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The high school movement: a new generation opposes the governmental order

Tuesday 24 May 2005, by Antoine Larrache

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This spring saw an important movement of high school students in France, first of all in the form of mass demonstrations and then by radical forms of struggle such as blockading schools. For the moment the movement is over. There remain the tasks of organizing the defence of those school students who face charges for their participation in the movement and of drawing lessons for future struggles. The following article draws a first balance sheet of the movement.

Since mid-January we have seen a high school students’ revolt against the Fillon reform [1] , a revolt that has proved to be lasting. It drew in tens of thousands of young people, while hundreds have not been attending classes for nearly two months.

All this is the expression of the fightback of a generation against a government that is the image of the society we live in: it gives nothing away. The movement should be situated in a particular context.

A context of defeats, the defeat of the mobilisations of workers in May-June 2003 and of the students in November 2003. A context where the revolt against the government is deepening with each electoral defeat, and with the refusal of most people to go to work on Whit Monday, a public holiday that the government turned into a working day.

And finally in a context where this revolt is beginning to be concretised by the popularity of the “No” in the campaign for referendum on the European Constitution, which gives workers a golden opportunity to express their rejection of the present policies; and also by the multiplication of strikes in different sectors (hospital emergency services, fishermen, radio personnel, postal workers, rail workers...).

The school student movement gives confidence to other sectors and challenges them (in the street, or at the dinner table, between school students and their parents...).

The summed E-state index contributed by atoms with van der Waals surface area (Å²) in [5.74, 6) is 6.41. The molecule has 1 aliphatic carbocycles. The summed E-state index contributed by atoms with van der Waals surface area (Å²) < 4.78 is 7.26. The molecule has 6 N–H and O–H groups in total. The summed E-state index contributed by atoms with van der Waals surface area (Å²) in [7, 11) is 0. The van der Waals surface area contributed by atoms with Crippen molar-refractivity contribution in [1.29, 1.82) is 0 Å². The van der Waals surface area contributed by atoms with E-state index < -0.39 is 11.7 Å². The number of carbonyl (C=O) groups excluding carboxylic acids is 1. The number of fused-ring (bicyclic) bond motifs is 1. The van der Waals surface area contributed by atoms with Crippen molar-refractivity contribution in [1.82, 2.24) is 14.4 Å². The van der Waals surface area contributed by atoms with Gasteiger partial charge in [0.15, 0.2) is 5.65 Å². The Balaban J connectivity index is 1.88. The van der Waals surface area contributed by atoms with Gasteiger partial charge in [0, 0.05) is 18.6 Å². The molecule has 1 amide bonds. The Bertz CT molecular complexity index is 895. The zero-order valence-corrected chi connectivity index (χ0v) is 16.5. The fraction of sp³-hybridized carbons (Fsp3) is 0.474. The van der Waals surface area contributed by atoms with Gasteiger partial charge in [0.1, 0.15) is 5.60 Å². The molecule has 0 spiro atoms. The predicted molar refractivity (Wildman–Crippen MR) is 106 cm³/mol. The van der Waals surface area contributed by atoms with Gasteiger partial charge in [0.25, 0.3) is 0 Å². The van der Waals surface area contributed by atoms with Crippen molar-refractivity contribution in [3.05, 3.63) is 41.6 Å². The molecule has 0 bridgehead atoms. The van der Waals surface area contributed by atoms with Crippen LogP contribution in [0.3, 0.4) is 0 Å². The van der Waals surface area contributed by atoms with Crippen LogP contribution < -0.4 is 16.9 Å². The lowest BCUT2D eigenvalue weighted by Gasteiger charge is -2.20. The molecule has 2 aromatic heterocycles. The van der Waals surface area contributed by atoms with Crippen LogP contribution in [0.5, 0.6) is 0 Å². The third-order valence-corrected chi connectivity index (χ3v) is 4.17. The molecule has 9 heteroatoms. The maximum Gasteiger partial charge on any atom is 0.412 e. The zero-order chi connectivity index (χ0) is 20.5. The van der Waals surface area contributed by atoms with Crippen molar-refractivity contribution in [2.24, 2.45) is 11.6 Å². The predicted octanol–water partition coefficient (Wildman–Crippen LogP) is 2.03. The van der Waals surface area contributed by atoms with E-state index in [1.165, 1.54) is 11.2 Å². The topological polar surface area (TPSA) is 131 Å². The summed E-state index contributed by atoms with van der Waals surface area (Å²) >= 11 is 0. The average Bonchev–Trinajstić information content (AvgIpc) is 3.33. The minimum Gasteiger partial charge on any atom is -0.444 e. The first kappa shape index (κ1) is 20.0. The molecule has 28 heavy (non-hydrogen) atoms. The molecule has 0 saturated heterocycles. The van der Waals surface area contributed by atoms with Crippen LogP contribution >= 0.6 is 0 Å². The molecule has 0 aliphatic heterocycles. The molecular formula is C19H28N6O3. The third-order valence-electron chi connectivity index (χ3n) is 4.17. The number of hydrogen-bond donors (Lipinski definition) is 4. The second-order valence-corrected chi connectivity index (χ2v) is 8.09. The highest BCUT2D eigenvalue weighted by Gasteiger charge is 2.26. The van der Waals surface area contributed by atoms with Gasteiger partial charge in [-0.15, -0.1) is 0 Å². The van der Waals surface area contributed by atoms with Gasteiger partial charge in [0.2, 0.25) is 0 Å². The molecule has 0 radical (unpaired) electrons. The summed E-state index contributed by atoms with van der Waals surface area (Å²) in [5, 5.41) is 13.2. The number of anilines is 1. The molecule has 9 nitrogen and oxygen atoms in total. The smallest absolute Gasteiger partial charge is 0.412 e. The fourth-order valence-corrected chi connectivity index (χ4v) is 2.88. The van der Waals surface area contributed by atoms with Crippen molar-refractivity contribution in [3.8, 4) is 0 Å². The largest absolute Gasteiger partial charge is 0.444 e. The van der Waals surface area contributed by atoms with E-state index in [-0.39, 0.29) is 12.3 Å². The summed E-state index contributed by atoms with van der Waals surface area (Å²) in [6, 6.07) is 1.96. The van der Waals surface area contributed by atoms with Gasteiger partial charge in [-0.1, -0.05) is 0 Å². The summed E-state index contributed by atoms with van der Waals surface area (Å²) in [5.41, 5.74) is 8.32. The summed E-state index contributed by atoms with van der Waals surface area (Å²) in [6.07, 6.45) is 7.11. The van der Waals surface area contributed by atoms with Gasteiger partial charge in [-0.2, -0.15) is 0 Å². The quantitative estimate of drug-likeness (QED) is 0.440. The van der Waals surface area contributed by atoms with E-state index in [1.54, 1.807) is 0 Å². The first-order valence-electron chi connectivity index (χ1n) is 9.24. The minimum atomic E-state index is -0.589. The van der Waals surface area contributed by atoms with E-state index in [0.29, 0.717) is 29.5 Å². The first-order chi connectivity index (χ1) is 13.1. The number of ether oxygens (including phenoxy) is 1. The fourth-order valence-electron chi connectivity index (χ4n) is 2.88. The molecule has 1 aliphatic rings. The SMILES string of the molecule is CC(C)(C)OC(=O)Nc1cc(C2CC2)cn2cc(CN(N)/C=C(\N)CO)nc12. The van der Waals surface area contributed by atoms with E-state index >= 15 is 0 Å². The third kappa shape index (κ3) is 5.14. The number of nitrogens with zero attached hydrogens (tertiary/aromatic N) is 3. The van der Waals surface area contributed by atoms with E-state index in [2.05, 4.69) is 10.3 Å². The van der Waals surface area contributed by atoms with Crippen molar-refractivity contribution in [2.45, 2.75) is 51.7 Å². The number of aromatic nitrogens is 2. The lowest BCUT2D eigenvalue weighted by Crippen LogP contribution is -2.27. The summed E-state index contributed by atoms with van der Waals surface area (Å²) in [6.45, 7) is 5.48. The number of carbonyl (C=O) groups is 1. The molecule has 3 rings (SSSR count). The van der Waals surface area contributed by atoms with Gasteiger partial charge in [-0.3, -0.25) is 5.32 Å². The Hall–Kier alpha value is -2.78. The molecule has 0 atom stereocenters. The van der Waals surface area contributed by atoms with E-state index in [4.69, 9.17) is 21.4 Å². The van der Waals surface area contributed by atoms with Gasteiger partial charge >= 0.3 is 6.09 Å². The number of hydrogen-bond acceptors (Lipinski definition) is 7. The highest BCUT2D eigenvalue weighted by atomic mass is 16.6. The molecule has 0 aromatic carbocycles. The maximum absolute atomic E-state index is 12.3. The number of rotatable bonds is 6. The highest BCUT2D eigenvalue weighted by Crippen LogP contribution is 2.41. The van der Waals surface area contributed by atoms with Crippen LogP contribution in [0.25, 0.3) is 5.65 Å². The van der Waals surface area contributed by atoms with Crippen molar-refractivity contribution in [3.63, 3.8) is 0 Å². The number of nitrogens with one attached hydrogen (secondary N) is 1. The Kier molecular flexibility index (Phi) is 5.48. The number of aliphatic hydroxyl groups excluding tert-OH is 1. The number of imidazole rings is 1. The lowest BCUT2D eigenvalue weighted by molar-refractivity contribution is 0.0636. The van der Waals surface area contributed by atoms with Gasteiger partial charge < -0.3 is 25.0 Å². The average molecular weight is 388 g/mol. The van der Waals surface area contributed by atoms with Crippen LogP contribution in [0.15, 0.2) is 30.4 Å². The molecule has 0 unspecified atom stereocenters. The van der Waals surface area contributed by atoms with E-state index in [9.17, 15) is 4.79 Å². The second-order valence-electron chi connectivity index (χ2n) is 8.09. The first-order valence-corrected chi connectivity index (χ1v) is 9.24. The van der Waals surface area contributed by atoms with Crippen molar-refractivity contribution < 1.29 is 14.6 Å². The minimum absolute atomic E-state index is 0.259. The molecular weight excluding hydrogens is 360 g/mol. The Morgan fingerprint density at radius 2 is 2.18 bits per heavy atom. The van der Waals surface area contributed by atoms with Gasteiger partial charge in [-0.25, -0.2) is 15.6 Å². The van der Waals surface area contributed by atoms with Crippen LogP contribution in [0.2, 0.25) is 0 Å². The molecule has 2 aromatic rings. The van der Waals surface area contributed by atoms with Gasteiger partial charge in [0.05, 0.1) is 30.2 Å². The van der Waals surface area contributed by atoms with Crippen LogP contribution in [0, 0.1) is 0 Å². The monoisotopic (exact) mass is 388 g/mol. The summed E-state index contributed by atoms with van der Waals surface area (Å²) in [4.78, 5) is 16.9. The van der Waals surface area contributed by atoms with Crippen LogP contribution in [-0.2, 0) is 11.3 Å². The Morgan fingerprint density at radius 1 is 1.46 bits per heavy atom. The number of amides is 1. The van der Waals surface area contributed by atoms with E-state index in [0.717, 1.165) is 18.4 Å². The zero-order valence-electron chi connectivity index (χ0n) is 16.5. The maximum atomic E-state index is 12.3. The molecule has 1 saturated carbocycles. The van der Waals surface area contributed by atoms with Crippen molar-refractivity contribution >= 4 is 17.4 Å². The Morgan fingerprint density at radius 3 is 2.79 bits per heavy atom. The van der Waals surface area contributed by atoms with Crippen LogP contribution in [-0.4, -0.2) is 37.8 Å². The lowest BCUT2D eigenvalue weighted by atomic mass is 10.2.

Considerable obstacles

The lack of militant traditions makes itself felt: overall, the organisation of the movement at local level was weak, with few general assemblies, elected strike committees or financial autonomy. It only needed a racist offensive (conducted by the media, relayed by people’s prejudices, helped by the role of the police...) for the divisions that exist between the school students of the poorest neighbourhoods and the others to need several weeks to be overcome.

The betrayal of the union leaderships was very clear. After having played, under the pressure of the rank and file, a role in driving the movement forward on a national scale, the FIDL and UNL school student unions [2] took the violence that occurred on demonstrations as a pretext for abandoning the movement [3]

This role was widely understood by the school students who in demonstrations left the unions in a minority in relation to the coordination of high schools. The leadership of the main teachers’ union, the SNES [4], did everything to stop teachers mobilizing. Finally the determination of the government prevented the school students from winning on their own. So it was up to them to build a broad movement against the government.

This perspective was opposed to what was defended by some school students, out of despair: minority actions that did not enable us to draw in either school students or workers. In the course of the confrontation the school students rediscovered very traditional forms of struggle: general assemblies, strike pickets, demonstrations, the need for an all-out strike. One of the problems was that the understanding of these four aspects was too weak.

To face up to these difficulties, the school students could only rely on their own forces and limited help from revolutionaries. The setting up of the national coordination played a decisive role. It enabled us to continue the mobilization after the FIDL and the UNL an had given up, by proposing dates, organising blockades, exercising a pressure on the union leaderships, trying to unify the movement...

This coordination was not however without weaknesses: mandates hardly existed; there was a disheartening degree of disorder; the elected leadership was practically powerless; some school students disconnected from the coordination and fell back on their own schools. These difficulties are essentially the result of the weak understanding that of the capital importance of organizing on a national scale.

The role of the young revolutionaries

In the organization of the movement and the definition of its political objectives, the revolutionaries, mainly the JCR with the backing of the LCR, played a decisive role. We tried from September onwards to explain what the future law was all about, then we were at the origin of the coordinations and of the first blockades of schools, and we pushed (without much success) for the democratic organization of the movement.